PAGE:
Second, I think it needs to be easy for law-abiding citizens to get photo ID. Many states have made it difficult to get voter IDs and for many poor people, especially minorities, acquiring documentation like birth certificates can be difficult. One of the Popehat bloggers recently tweeted about a client, a war veteran, who can’t vote because he can’t produce a birth certificate. Hospitals were segregated when he was born, his certificate was destroyed in a fire and computer records are unacceptable. I’ve heard a number of similar stories.
All that having been said, the most ridiculous thing I’ve heard about this issue was just uttered by our President:
We’re the only advanced democracy in the world that makes it harder for people to vote,” Obama said. “You’re laughing, but it’s sad.” Obama noted that it was “easier to order a pizza than vote. How do we redesign our systems so we don’t have 50% voter participation?” he asked.
First of all, we are not the only democracy in the world that makes it harder for people to vote, not by a longshot. And for photo ID, in particular, it’s not even close. Most countries require photo ID. The vast majority of Americans support it. The Supreme Court decided, 6-3, that this was not a huge burden on voters so long as it was easy to obtain the ID.
But easier to order a pizza than to vote? I fucking hope so. A pizza is a $10 commitment that feeds me for one day; a vote is a multi-trillion dollar commitment that can get us all taxed, regulated or killed for four years. I don’t give a rat’s ass if an illegal alien or a convicted felon or a 15-year-old buy a pizza. I do care if they vote.
(I watched the video and Obama wasn’t joking when he said this. He was being serious.)
He went on to suggest that we need to make it easier to vote, maybe even make it possible to vote online (because we all saw how well Healthcare.gov went). Look, I want to make it reasonably easy for people to vote. But I’ve never understood this burning desire to drag people kicking and screaming to the polls. If someone doesn’t want to vote, the most likely reason is the crappy choices they are presented with.
Donald Trump’s campaign on Friday postponed a rally in Chicago amid fights between supporters and demonstrators, protests in the streets and concerns that the environment at the event was no longer safe.
The announcement, which came amid large protests both inside and outside the event at the University of Illinois at Chicago, follows heightened concerns about violence in general at the GOP front-runner’s rallies. Illinois holds its Republican primary on Tuesday.
Hundreds of demonstrators packed into an arena, breaking out into protest even before Trump had shown up. At least five sections in the arena were filled with protesters.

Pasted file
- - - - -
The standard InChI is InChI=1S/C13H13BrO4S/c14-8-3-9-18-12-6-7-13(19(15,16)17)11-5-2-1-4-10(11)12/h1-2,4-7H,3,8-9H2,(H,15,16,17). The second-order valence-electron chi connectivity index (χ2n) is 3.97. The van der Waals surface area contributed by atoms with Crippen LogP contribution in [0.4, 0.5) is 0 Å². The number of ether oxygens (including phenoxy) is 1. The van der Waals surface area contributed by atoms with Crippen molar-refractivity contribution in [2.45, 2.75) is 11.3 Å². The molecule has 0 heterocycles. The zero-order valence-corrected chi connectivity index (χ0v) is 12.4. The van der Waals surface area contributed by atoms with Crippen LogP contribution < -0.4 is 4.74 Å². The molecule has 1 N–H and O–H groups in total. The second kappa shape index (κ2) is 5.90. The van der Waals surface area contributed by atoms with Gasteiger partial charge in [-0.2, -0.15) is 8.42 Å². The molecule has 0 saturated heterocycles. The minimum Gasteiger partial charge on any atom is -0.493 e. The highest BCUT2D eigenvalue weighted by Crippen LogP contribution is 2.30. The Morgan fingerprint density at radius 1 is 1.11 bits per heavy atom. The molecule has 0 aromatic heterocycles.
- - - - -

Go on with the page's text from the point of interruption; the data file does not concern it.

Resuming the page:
“Mr. Trump just arrived in Chicago, and after meeting with law enforcement, has determined that for the safety of all of the tens of thousands of people that have gathered in and around the arena, tonight’s rally will be postponed to another date,” the Trump campaign said in a statement. “Thank you very much for your attendance and please go in peace.”
Several fistfights between Trump supporters and protesters could be seen after the announcement, as a large contingent of Chicago police officers moved in to restore order.
Supporters of Trump still inside chanted “We want Trump” after the event was canceled. Protesters, meanwhile, shouted “We shut s*** down” and “We stumped Trump.” Others chanted “Bernie” as supporters whipped out Bernie Sanders campaign signs.
A few things to unspool here.
First, I don’t have a lot of respect for the protesters. I understand that they don’t like Trump; I don’t like Trump. But disrupting his campaign and then boasting about how you shut someone up is simple thuggishness. Unfortunately, it’s the kind of thuggishness we’ve come to expect from the Left these days, especially from those in college or recently graduated. It’s not enough to disagree; it’s not enough to speak against; the opposition must be silenced.
I want to be clear: Donald Trump’s First Amendment Rights were not violated. The First Amendment protects us from government censorship, not private condemnation or censorship. But the tendency … no, the need of the Left Wing to silence those they disagree with is appalling. It used to be that the Left was proud of letting the KKK or Nazis speak … actual KKK and Nazi people, not people they were calling Nazi because they couldn’t refute their arguments.
Had the protesters made their point in some way without shutting down a political rally, I’d be fine. The Chicago protests grew out of comments Trump has made about police officers being the most oppressed people in the country. Chicagoans — who recently saw a long-buried video of an officer shooting a suspect who was walking away and found out about a dark site where thousands of suspects were detained and brutalized — don’t exactly agree. But disrupting a rally to the point of cancellation doesn’t make that point; it distracts from it.
Moreover, this plays right into Trump’s hands. So much so that many on Twitter were joking that Trump probably paid the protesters to do this. Trump’s entire schtick is that the voices of the American people are being silenced by a know-it-all politically-correct elite who have decided, without any input from us, that certain speech and certain viewpoints are unacceptable. How does this change that narrative? It doesn’t; it reinforces it. It convinces the American people, more than ever, that the political elite don’t want to hear what we have to say.